Cassini reaches periapse, its closest point to Saturn on Rev106, late on March 21. At this point, Cassini will be 759,000 kilometers (472,000 miles) from Saturn's cloud tops, between the orbits of Rhea and Titan. Shortly before periapse, ISS will observe Titan's sub-Saturn hemisphere from a distance of 992,000 kilometers (616,000 miles). Comparing these images to those acquired the day before should allow scientists to measure cloud speeds if clouds are visible. ISS also will take a look at a crescent Enceladus, looking for changes in the jets that erupt from that moon's south polar region. Finally, CIRS will observe the lit face of the rings from 20 degrees below the ring plane.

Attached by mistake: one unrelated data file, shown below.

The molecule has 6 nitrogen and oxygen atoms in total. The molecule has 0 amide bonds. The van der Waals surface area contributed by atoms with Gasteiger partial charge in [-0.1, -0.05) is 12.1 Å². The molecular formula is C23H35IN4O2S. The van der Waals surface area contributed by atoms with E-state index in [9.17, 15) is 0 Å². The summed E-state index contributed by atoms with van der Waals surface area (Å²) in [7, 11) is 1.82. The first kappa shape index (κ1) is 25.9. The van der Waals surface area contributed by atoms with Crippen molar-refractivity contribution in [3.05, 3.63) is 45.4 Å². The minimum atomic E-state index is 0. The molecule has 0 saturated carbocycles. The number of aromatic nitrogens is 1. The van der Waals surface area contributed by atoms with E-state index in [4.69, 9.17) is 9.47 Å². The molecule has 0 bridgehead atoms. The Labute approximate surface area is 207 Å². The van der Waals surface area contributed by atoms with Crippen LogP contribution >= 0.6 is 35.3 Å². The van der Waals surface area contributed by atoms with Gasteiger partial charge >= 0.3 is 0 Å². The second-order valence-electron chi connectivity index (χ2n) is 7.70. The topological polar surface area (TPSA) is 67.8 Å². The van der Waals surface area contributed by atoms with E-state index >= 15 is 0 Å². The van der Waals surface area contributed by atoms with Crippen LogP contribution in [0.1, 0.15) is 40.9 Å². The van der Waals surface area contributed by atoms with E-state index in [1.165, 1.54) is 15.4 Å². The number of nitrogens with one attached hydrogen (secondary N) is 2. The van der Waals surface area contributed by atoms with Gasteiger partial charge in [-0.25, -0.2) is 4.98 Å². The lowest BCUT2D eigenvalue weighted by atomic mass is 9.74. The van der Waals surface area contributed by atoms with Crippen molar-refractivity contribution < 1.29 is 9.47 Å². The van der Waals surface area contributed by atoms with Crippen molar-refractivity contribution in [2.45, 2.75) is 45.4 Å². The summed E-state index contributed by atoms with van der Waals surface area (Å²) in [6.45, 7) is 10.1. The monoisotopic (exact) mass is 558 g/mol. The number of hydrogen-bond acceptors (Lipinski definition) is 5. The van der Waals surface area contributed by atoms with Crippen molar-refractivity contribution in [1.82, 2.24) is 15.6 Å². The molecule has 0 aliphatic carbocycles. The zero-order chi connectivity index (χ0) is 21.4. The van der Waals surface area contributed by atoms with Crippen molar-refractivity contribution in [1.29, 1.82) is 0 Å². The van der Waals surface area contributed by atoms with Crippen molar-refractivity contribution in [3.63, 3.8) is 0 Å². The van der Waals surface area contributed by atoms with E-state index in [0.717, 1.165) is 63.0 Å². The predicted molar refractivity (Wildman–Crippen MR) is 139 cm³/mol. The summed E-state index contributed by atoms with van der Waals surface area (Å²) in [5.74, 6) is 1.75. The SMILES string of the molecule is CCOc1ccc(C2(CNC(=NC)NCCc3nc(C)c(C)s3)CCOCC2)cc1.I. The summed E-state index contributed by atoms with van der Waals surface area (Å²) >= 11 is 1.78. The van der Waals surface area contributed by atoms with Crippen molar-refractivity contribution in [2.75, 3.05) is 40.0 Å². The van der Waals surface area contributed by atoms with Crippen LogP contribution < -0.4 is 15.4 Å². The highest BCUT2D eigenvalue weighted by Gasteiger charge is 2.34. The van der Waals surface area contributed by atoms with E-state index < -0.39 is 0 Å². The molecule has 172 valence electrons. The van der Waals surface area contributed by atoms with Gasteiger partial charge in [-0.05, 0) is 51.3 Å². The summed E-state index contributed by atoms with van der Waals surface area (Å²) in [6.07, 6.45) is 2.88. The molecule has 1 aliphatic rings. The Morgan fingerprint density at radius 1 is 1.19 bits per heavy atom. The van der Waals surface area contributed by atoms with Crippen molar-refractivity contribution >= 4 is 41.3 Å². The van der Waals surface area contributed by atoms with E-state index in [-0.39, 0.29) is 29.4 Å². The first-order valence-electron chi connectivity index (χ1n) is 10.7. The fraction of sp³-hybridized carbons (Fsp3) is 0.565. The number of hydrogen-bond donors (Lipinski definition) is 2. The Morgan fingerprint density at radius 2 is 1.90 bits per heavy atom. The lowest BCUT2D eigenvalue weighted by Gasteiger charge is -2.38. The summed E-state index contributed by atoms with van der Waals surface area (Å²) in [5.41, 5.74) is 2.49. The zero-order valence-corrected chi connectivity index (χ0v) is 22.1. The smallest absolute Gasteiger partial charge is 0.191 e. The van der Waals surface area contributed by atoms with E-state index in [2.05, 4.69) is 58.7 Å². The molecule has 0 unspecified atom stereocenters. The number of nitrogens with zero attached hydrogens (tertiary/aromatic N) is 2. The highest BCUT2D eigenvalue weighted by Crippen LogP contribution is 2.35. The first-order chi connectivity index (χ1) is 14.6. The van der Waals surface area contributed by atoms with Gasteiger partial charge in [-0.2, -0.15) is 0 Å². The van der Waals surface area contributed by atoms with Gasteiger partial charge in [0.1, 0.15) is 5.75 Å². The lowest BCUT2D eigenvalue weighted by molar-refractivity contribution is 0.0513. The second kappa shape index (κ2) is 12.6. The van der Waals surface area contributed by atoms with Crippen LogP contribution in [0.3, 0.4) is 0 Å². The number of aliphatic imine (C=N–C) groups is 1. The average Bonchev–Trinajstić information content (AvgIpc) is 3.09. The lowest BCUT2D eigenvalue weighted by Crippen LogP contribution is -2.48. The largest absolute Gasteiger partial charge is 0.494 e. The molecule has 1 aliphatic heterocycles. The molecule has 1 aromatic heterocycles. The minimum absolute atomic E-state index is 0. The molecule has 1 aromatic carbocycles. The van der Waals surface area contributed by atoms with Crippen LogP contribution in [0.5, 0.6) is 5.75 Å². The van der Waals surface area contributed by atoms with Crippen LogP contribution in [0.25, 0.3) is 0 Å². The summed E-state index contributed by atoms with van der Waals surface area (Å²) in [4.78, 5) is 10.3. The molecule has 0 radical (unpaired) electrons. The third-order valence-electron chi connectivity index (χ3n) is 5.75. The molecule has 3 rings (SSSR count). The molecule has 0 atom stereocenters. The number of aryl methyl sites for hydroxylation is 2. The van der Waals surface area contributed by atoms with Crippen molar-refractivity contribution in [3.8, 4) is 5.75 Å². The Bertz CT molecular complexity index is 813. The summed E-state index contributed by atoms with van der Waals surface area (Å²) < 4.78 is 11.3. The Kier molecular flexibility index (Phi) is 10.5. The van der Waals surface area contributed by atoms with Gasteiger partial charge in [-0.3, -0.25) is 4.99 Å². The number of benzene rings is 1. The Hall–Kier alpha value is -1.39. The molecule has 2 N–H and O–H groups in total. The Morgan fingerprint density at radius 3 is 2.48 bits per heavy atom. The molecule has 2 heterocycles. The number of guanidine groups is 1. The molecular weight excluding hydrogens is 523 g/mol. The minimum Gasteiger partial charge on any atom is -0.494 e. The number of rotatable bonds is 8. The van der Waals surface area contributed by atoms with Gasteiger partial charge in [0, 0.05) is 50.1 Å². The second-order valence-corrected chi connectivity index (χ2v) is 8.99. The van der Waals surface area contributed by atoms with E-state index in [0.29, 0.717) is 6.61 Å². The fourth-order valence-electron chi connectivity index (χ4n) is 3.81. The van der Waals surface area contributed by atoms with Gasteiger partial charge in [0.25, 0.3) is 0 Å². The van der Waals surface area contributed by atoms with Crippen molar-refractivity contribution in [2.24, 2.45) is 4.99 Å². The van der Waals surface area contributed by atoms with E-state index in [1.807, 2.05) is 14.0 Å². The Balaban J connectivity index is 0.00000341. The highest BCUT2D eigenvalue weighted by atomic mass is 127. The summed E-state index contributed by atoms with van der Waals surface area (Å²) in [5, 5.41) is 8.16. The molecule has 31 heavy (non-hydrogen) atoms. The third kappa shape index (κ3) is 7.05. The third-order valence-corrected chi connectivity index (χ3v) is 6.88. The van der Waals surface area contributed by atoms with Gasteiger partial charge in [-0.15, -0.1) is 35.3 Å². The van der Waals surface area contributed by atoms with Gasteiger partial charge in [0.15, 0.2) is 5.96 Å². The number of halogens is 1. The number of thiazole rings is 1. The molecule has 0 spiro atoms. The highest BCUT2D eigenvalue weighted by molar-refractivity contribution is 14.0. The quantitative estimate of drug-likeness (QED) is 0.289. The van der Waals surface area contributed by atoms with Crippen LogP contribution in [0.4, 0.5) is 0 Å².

In the days following periapse, Cassini will focus on the rings and Titan. ISS will observe Titan twice, on March 22 and 24, looking at the southern sub-Saturn hemisphere. The March 24 occasion provides another opportunity to look at a playa -- or dry lake -- that filled with rainfall in late 2004. This should help to confirm recent results revealing new changes at this feature. On March 23, ISS will take a 13-hour movie of the F ring, staring at the left ansa of the narrow ring. During the movie, Prometheus and Pandora pass through the narrow-angle camera's field of view, appearing very close together after a conjunction between the two moons the day before. On March 24, ISS will observe the small, inner satellite Methone to help better determine that moon's orbit. On March 25, ISS will acquire a 12-hour observation of the small, outer moon Siarnaq. Although the moon is too far away and too small for Cassini to resolve surface features, scientists hope to measure how light reflected from Siarnaq changes over time in order to calculate the length of the moon's day.